Last Modified: April 23, 2010
Dear OncoLink "Ask The Experts,"
My father (60 year old male, reasonably healthy, diabetic) underwent a colon resection and removed a tumor from the rectosigmoid junction. His cancer is graded Stage IIIB and he got chemotherapy after. His follow up is with CT scans- Is this reliable? Would a PET scan be more sensitive? His doctors have indicated a PET scan is not necessary
James M. Metz, MD, Editor-in-Chief of OncoLink and Assistant Professor of Radiation Oncology at the Hospital of the University of Pennsylvania, responds:
When following a patient after treatment, your fathers’ physicians will use a variety of factors to determine response to therapy. This includes regular history and physical examinations, blood tests, radiologic studies, and colonoscopies. None of these things alone give all the information needed to determine response to treatment. When radiologic studies are ordered, typically CT scans are utilized. This is usually sufficient for most patients and can be very reliable when combined with the other things outlined above. PET scans are not accurate immediately after radiation, surgery, or infectious processes and can be falsely positive. If there is a question of an abnormality on a CT scan, at times a PET scan is ordered in follow up to define the biologic activity. Although PET scans can be sensitive in picking up a cancer, they are not always specific and pick up other things that have nothing to do with cancer. Thus PET scans are not the first choice in following patients after a diagnosis of colon cancer.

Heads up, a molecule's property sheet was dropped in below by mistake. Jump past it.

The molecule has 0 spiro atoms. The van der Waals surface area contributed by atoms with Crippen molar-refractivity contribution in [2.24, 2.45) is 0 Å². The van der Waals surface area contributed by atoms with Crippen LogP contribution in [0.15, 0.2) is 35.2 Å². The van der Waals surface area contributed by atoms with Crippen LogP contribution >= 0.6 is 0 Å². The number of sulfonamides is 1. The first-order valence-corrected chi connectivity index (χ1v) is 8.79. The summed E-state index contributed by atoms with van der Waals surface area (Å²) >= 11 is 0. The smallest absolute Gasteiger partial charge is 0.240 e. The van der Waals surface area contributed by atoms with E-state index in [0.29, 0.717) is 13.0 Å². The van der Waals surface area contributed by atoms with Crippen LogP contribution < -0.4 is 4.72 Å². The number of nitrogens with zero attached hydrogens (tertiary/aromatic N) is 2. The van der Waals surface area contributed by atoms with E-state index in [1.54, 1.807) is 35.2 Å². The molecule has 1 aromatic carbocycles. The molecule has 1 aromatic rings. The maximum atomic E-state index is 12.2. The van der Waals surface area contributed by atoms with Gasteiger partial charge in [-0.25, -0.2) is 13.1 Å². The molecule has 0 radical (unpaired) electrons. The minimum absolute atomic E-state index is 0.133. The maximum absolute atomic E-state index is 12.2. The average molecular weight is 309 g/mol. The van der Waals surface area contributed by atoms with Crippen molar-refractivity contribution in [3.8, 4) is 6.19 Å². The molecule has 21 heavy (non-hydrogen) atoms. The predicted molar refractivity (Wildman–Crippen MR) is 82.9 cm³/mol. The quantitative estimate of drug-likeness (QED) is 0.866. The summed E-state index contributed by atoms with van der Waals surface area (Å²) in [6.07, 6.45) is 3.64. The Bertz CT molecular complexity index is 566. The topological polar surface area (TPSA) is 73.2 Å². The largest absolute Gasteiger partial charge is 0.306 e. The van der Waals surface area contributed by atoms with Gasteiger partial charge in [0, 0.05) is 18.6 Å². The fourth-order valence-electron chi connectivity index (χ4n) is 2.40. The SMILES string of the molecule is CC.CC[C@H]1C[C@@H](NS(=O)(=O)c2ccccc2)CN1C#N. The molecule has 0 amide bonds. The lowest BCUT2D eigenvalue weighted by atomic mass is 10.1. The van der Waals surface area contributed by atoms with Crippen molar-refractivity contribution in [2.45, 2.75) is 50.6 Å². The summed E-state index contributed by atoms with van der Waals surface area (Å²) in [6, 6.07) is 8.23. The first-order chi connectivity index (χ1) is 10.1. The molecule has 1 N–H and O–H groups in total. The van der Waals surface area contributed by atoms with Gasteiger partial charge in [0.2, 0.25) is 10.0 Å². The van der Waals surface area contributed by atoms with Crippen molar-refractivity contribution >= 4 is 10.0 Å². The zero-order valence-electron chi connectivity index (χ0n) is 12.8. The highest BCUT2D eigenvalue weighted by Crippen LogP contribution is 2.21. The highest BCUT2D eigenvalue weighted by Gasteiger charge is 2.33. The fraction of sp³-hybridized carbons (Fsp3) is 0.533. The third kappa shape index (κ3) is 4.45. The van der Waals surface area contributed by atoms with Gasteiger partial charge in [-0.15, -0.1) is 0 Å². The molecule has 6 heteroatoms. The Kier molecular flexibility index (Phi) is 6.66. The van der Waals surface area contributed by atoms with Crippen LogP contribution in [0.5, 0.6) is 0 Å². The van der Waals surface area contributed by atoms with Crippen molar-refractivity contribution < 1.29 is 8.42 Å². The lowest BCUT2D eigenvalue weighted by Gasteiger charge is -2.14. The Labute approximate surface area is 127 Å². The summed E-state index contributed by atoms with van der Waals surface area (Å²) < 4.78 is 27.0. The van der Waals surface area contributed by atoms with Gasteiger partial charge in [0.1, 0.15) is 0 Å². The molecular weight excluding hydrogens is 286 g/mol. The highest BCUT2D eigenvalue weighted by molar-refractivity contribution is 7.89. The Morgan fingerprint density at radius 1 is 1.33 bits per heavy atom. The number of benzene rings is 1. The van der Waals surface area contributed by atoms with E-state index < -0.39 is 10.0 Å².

This question and answer was part of the OncoLink Brown Bag Chat Series, Colorectal cancer Webchat. View the entire transcript here.
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